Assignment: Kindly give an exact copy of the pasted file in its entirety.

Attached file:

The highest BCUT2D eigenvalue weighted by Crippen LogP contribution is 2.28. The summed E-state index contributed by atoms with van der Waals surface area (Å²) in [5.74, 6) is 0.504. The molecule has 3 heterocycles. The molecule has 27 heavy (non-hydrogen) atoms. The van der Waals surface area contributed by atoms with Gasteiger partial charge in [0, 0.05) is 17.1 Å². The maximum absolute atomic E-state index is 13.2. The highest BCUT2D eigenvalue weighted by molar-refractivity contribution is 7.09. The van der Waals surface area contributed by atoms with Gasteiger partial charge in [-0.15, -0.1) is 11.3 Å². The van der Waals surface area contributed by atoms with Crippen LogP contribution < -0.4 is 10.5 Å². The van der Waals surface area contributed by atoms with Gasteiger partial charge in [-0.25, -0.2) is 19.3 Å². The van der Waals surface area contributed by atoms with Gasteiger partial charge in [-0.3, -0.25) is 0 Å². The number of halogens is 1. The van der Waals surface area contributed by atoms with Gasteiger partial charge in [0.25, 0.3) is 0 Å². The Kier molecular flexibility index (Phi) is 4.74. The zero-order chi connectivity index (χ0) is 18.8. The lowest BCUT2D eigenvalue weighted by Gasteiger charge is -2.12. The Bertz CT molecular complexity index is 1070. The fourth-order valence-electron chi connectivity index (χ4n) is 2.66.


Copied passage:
The highest BCUT2D eigenvalue weighted by Crippen LogP contribution is 2.28. The summed E-state index contributed by atoms with van der Waals surface area (Å²) in [5.74, 6) is 0.504. The molecule has 3 heterocycles. The molecule has 27 heavy (non-hydrogen) atoms. The van der Waals surface area contributed by atoms with Gasteiger partial charge in [0, 0.05) is 17.1 Å². The maximum absolute atomic E-state index is 13.2. The highest BCUT2D eigenvalue weighted by molar-refractivity contribution is 7.09. The van der Waals surface area contributed by atoms with Gasteiger partial charge in [-0.15, -0.1) is 11.3 Å². The van der Waals surface area contributed by atoms with Crippen LogP contribution < -0.4 is 10.5 Å². The van der Waals surface area contributed by atoms with Gasteiger partial charge in [-0.25, -0.2) is 19.3 Å². The van der Waals surface area contributed by atoms with Gasteiger partial charge in [-0.3, -0.25) is 0 Å². The number of halogens is 1. The van der Waals surface area contributed by atoms with Gasteiger partial charge in [0.25, 0.3) is 0 Å². The Kier molecular flexibility index (Phi) is 4.74. The zero-order chi connectivity index (χ0) is 18.8. The lowest BCUT2D eigenvalue weighted by Gasteiger charge is -2.12. The Bertz CT molecular complexity index is 1070. The fourth-order valence-electron chi connectivity index (χ4n) is 2.66.